Believe it or not, it’s creeping up on the end of the year again, which means it’s time to start taking stock of how things have gone over the past 12 months and looking ahead to the future. Below is our list of 5 likely mistakes for business owners to make in 2015. Read, avoid, and be ahead of the curve.
1. Taking Your Eye Off of Your Cash Flow. Even if cash flow hasn’t historically been an issue for you, there are no guarantees. Between the natural ebb and flow of most industries, game-changing regulations (sequestration, anyone?), and broader economic trends, most businesses are bound to have some tight times. If you never think you’ll have to tighten the purse string, you won’t plan for it, and that is a grave mistake. Even with the economy expected to have decent growth this upcoming year – Watch your cash flow and do whatever you can to protect it. This includes understanding and considering carefully what your estimated tax obligations will be and when you will have to pay them. This is particularly important if you have expanded your business to other states, where you will be required to pay the required sales and use taxes. Additionally, make sure you know which tax breaks have expired / are going to expire and what new regulations may increase your tax bill. Your accountant should proactively keep you abreast of these changes to help you plan accordingly.
2. Dodging the Details. By details, I mean your financials, milestones, dates, responsibilities and deadlines. Cash flow is the most important, but you also need lots of details when it comes to assigning tasks to people, setting activity dates and specifying what’s supposed to happen and who’s supposed to make it happen. These details really matter. Your 2015 strategic plan will be wasted without them.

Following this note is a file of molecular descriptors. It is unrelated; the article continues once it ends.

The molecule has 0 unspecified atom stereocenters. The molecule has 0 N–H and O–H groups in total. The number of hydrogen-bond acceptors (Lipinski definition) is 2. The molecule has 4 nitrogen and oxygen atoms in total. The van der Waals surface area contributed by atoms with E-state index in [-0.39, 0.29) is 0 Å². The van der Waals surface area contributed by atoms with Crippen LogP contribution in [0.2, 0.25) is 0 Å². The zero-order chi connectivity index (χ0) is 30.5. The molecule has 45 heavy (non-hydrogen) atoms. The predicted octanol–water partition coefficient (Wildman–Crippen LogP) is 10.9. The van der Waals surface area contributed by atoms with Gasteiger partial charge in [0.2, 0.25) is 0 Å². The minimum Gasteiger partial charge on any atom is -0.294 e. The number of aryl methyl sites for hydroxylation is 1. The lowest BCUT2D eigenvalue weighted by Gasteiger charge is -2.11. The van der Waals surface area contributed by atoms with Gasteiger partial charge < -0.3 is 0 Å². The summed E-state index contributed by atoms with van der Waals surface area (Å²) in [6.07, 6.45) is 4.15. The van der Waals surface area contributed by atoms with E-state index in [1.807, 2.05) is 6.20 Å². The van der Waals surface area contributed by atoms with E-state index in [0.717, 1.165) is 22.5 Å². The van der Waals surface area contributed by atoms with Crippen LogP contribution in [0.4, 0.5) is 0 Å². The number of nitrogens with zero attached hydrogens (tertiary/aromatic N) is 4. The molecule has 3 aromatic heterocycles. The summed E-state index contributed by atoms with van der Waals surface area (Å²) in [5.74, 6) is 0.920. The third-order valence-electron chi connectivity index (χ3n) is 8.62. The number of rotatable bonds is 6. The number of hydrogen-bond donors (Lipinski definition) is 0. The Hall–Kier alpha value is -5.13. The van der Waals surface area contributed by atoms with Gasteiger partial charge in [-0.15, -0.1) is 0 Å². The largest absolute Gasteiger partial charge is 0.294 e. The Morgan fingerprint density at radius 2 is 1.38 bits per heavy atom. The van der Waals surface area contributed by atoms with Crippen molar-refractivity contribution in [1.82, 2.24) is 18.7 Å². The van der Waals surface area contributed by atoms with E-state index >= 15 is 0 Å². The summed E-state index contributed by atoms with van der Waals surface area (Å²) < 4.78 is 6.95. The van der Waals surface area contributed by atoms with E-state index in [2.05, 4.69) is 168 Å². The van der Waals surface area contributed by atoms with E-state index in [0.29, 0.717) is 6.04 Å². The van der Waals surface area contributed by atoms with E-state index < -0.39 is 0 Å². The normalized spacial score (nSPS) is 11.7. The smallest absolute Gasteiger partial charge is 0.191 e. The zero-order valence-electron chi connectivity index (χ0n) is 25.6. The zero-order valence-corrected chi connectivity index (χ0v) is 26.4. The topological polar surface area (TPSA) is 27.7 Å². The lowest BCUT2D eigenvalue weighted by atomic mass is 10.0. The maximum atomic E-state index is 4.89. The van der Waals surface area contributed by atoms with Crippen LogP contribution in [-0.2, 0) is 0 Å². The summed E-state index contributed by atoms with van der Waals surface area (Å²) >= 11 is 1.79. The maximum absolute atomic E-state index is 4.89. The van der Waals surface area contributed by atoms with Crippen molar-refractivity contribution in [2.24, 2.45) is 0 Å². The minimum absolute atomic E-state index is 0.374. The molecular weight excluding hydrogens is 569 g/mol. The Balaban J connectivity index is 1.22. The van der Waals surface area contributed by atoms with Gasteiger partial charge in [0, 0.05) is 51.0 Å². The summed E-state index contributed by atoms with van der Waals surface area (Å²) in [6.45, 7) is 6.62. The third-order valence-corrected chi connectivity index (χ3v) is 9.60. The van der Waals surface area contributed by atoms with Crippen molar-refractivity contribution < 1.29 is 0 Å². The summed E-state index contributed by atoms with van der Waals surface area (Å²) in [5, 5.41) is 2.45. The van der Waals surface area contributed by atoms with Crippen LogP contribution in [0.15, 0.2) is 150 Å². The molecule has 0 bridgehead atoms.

3. Ignoring Data Mining Opportunities. Most growing businesses have a data disadvantage; they simply don’t gather enough information to make the best decisions. You have access to market data, competitive data, customer data and employee data. You just have to decide what questions you want answered, make an effort to gather the data and then act on it.
4. Doing Too Much Yourself. As CEO, your hand is in every pot. You are trying to juggle all that flies across your desk while keeping an eye on each department. To get your finger on the pulse, spend a few dedicated hours every week to actually focus on running your business. How do you do this? Focus on your strengths and bring in experts to compensate for your weaknesses. As a business owner there are things you do better than anyone you know, and so you continue to do them yourselves and procrastinate hiring others to handle those tasks; or maybe the real issue is that you want to avoid paying for quality. This is flawed thinking that doesn’t allow your business (or even your own capabilities) to grow.
5. Being Chained to Your Computer. Tasks that used to mean travel (whether it’s just to the next room or across the world) now can happen without ever having to get up from your desk. That is undeniably pretty convenient. But at this point, maybe it’s time to stop being amazed at the convenience of modern business technology, and start actually examining which old-school methods are worth holding onto. This tech audit will surely look different for every business. However, a good bottom line to aim for is to do everything you can to preserve face-to-face interactions. Any time it’s possible, suggest a coffee or lunch meeting instead of volleying emails all day. It can end up being a time saver, not to mention the invaluable forging of relationships that result from personal contact – especially during a time when it’s increasingly rare. Simply meeting in person is enough to make you stand out and stick in someone’s mind.
McLean, Koehler, Sparks & Hammond (MKS&H) is a professional service firm with offices in Hunt Valley and Frederick. MKS&H helps owners and organizational leaders become more successful by advising them regarding their financial, technology and human capital management needs.